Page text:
CAS  Article  PubMed  Google Scholar 

  6. Krishnan, M., Jou, N. & Marion, T. Correlation between the amino acid position of arginine in VH-CDR3 and specificity for native DNA among autoimmune antibodies. J. Immunol. 157, 2430–2439 (1996).

    CAS  PubMed  Google Scholar 

  7. Rock, E. P., Sibbald, P. R., Davis, M. M. & Chien, Y.-h CDR3 Length in Antigen-specific Immune Receptors. J. Exp. Med. 179, 323–328, doi:10.1084/jem.179.1.323 (1994).

    CAS  Article  PubMed  Google Scholar 

  8. Crouzier, R., Martin, T. & Pasquali, J. Heavy chain variable region, light chain variable region, and heavy chain CDR3 influences on the mono- and polyreactivity and on the affinity of human monoclonal rheumatoid factors. J. Immunol. 154, 4526–4535 (1995).

    CAS  PubMed  Google Scholar 

  9. Chen, L., Chang, S. & Mohan, C. Molecular signatures of antinuclear antibodies - contributions of heavy chain CDR resides. Mol. Immunol. 39, 333–347, doi:10.1016/S0161-5890(02)00110-4 (2002).

    CAS  Article  PubMed  Google Scholar 

  10. Xu, J. & Davis, M. Diversity in the CDR3 Region of V(H) is sufficient for most Antibody specificities. Immunity 13, 37–45, doi:10.1016/S1074-7613(00)00006-6 (2000).

    CAS  Article  PubMed  Google Scholar 

  11. Hadzidimitriou, A. et al. Evidence for the significant role of immunoglobulin light chains in antigen recognition and selection in chronic lymphocytic leukemia. Blood 113, 403–411, doi:10.1182/blood-2008-07-166868 (2009).

    CAS  Article  PubMed  Google Scholar 

  12. Hadzidimitriou, A. et al. Immunoglobulin genes in multiple myeloma: expressed and non-expressed repertoires, heavy and light chain pairings and somatic mutation patterns in a series of 101 cases. Haematologica 91, 781–787 (2006).

    CAS  PubMed  Google Scholar 

  13. Nakato, T. et al. Free immunoglobulin light chain: Its biology and implications in diseases. Clin. Chim. Acta. 412, 843–849, doi:10.1016/j.cca.2011.03.007 (2011).

    Article  Google Scholar 

  14. Bridges, S. L. J. et al. Somatic Mutation and CDR3 Lengths of Immunoglobulin Kc Light Chains Expressed in Patients with Rheumatoid Arthritis and in Normal Individuals. J. Clin. Invest. 96, 831–841, doi:10.1172/JCI118129 (1995).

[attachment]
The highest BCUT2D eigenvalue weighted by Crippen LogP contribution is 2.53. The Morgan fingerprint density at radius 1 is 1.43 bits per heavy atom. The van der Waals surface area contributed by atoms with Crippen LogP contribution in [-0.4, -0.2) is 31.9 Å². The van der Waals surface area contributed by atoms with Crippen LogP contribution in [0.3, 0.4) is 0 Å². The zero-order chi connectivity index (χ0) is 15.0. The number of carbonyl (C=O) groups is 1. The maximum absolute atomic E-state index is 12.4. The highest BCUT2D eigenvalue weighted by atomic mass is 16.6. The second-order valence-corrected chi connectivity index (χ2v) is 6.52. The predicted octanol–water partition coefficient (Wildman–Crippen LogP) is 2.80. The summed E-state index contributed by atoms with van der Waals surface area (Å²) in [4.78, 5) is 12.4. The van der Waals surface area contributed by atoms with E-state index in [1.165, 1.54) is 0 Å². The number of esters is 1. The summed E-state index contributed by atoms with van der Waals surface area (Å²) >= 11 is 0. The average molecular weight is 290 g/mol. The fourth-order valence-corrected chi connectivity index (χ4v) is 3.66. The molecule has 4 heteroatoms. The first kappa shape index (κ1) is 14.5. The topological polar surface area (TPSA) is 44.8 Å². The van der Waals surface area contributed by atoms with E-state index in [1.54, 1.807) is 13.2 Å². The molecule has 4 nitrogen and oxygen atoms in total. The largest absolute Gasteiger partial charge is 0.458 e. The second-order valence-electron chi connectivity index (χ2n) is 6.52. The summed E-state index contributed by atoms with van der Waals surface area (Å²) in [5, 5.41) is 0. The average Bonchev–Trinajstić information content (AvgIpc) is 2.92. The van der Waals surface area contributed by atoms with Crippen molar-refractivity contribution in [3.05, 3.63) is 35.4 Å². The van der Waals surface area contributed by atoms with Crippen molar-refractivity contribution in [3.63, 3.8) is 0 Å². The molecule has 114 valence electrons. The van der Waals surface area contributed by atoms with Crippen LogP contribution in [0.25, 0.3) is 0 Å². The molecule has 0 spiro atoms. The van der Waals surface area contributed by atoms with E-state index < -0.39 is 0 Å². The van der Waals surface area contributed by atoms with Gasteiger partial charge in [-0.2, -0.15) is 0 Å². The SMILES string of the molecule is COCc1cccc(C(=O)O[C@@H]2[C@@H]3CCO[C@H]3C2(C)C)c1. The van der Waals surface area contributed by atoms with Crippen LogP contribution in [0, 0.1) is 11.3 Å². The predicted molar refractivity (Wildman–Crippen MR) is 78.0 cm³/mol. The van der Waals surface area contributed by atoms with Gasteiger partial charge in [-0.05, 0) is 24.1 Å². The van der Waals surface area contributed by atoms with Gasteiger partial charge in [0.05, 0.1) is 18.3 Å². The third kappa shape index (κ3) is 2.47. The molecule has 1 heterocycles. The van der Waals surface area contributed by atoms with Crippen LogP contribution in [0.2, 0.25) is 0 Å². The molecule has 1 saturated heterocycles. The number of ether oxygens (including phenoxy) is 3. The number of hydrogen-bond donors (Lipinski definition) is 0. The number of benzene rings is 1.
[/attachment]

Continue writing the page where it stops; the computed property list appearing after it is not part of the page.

CAS  Article  PubMed  PubMed Central  Google Scholar 

  15. Hsu, H.-J. et al. Antibody variable domain interface and framework sequence requirements for stability and function by high-throughput experiments. Structure 22, 22–34, doi:10.1016/j.str.2013.10.006 (2014).

    CAS  Article  PubMed  Google Scholar 

  16. Chang, H.-J. et al. Loop-Sequence Features and Stability Determinants in Antibody Variable Domains by High-Throughput Experiments. Structure 22, 9–21, doi:10.1016/j.str.2013.10.005 (2014).

    CAS  Article  PubMed  Google Scholar 

  17. Chailyan, A., Marcatili, P. & Tramontano, A. The association of heavy and light chain variable domains in antibodies: implications for antigen specificity. FEBS J. 278, 2858–2866, doi:10.1111/j.1742-4658.2011.08207.x (2011).

    CAS  Article  PubMed  PubMed Central  Google Scholar 

  18. Koenig, P. et al. Mutational landscape of antibody variable domains reveals a switch modulating the interdomain conformational dynamics and antigen binding. PNAS 114, E486–E495, doi:10.1073/pnas.1613231114 (2017).

    CAS  Article  PubMed  Google Scholar 

  19. Wang, F. et al. Somatic hypermutation maintains antibody thermodynamic stability during affinity maturation. PNAS 110, 4261–4266, doi:10.1073/pnas.1301810110 (2013).

    ADS  CAS  Article  PubMed  PubMed Central  Google Scholar 

  20. Foote, J. & Winter, G. Antibody framework residues affecting the conformation of the hypervariable loops. J. Mol. Biol 224, 487–499, doi:10.1016/0022-2836(92)91010-M (1992).

    CAS  Article  PubMed  Google Scholar 

  21. Nilson, B., Solomon, A., Bjorck, L. & Akerstrom, B. Protein L from Peptostreptococcus magnus binds to the kappa light chain variable domain. J. Biol. Chem 267, 2234–2239 (1992).

    CAS  PubMed  Google Scholar 

  22. De Chateau, M. et al. On the interaction between protein L and immunoglobulins of various mammalian species. Scand. J. Immunol. 37, 399–405, doi:10.1111/j.1365-3083.1993.tb03310.x (1993).

    Article  PubMed  Google Scholar 

  23. Graille, M. et al. Complex between Peptostreptococcus magnus Protein L and a human Antibody reveals structural convergence in the interaction modes of Fab binding proteins. Structure 9, 679–687, doi:10.1016/S0969-2126(01)00630-X (2001).

    CAS  Article  PubMed  Google Scholar 

  24. Genovese, A. et al. Immunoglobulin Superantigen Protein L Induces IL-4 and IL-13 Secretion from Human FcεRI+ Cells Through Interaction with the κ Light Chains of IgE. J. Immunol. 170, 1854–1861, doi:10.4049/jimmunol.170.4.1854 (2003).

    CAS  Article  PubMed  Google Scholar 

  25. Genovese, A. et al. Bacterial Immunoglobulin Superantigen Proteins A and L Activate Human Heart Mast Cells by Interacting with Immunoglobulin E. Infect. Immun. 68, 5517–5524, doi:10.1128/IAI.68.10.5517-5524.2000 (2000).

    CAS  Article  PubMed  PubMed Central  Google Scholar